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kkarlsen last won the day on January 14

kkarlsen had the most liked content!

About kkarlsen

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    LSM Member
  • Birthday 11/19/1963

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    Alken - Skanderborg Denmark
  1. Some shots of the interiors, before closing them up... A lot of work about to disappeare...
  2. Assembly of the fuselages and tails... Top wings masked for some shading... Bottom wings ditto...
  3. Thanks Jeroen, this time I do plan to put wings on the three planes... So, I decided to scratch some early british Sutton Harness seatbelts, I do not know if it's correct but maybe they would have been in use late 1918? Using tape, sheet styrene and lead wire for the seatbelts... Also reworked the control colums...
  4. Very nice weathering, I like it! Cheers Kent
  5. So after finishing the Mosquito project, it's time to get back on the S.e.5a project... For some time I have been practicing doing WWI instrument panels using different techniques and with various results. Still a lot to learn. Now i think I will move on, bringing these 'oldtimers' together. Added new frames and wires into the fuselages... It's good practice, having to do many at a time... The wings are primed and ready for assembly... (Replaced the kit fuellines with brass wire) Instrument panels... Experiment using real wood for the panel + Eduard instruments, a scratch build magneto, copper wire, brass tube and a scratch build Creagh-Osborne compass.
  6. Last pieces for the diorama are done, the PR & FPU camera's are ready to be loaded onto the Beford Lorry...
  7. Early stages of the diorama base... Hard to see, but here are some snow details:
  8. Still working on parts for the diorama, crew & pilots are slowly getting there... A RAAF cameraman/officer, five RAF pilots, three ground crews and a dog... Together with the RAF Accu Trolley, I want to have a RAF vehicle for the diorama. So I have been working on my third aviation related 1/32 vehicle, this time I went for a Bedford MWD... Working with the Airfix 1/48 as a guide (1,5 x 1/48 = 1/32). It's almost done and everything is now coming together...
  9. Thank you! (The styrene is bend with fingers and tongs) Photos of the finished Mosquito FPU build... Here's a shot with a little winter atmosphere... DZ414 was handpicked out at Hatfield Aerodrome (The De Havilland Factory) on 22. December 1942 by Flt Lt C.E.S. Patterson for service with the FPU ( RAF Film Production Unit). He subsequently flew DZ414 for 20.000 of its 24.000 miles, including its debut operation to L’Orient on 14. February 1943 in the wake of the 466-bomber raid staged the night before, the night bombing attack on Berlin on 20/21 April 1943 (performed to coincide with Hitler’s birthday), when DZ414 was badly damaged by flak, the raids on Turin and Nürnburg, and on the long-range operation to Jena on 27. May. The second ‘B’ on the nose is for the Berlin operation on 13/14 May 1943. Whilst part of the 2nd TAF, DZ414 took part in many notable operations, including 14 anti-Diver sorties (V-1 Flying Bombs) flown by Flt Lt Vic Hester of No 613 Sqn. along with cameraman, Flg Off Oakley, between 19-25. June 1944. The aircraft also participated in the Amiens prison raid on 18 February 1944, its pilot Flt Lt Tony Wickham, making three passes over the burning prison so as to allow Plt Off Leigh Howard to film the flight of 255 of the 700 prisoners released through the breached walls. On 31. of October DZ414 participated in the attack on the Gestapo headquarters in Aarhus, Denmark, filming the attack on the buildings of Aarhus University. Finally, on 21. March 1945 DZ414 was flown by Fit Lt K L Greenwood of No 487 Sqn. RNZAF, as part of the force sent on the Shellhouse raid, Flg Off E Moore of the FPU filming the first wave attack on the building. Despite its wartime contribution, this veteran machine was SoC in October 1946 and unceremoniously scrapped.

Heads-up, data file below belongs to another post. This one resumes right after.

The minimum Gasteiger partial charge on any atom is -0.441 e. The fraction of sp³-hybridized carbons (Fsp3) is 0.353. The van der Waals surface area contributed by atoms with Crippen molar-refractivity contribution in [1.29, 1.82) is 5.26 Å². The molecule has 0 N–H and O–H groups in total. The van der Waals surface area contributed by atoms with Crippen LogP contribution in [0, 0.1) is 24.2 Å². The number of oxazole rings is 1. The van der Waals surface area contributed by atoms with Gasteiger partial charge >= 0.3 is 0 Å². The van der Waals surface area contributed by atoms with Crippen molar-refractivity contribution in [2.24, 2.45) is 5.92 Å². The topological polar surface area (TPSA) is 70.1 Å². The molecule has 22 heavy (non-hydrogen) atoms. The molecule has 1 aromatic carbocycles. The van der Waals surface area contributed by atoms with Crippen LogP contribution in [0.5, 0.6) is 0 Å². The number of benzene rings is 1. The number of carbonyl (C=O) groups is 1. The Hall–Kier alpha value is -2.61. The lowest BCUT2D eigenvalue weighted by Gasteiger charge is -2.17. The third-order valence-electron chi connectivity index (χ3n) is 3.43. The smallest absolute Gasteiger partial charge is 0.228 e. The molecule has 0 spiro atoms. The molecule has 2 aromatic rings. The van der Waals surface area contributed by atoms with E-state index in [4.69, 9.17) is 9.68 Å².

10. Thanks Cees! Since so many of the frames only are visible on the inside with the perspex on the outside, it's almost the only way to do it. I don't know if you have ever tried building a wooden boat? The technique is similar to that. I started by fitting the three main frames, perpendicular to the fuselage, by bending thin styrene rod until they fitted the inside shape of the canopy. Holes were then drilled in the fuselage to fix them, giving me the opportunity to correct the shape to the canopy. Then I fitted/bended the longitudinal profiles to the fixed frames, one by one, every time trying if it fitted the canopy... The finished canopy framing...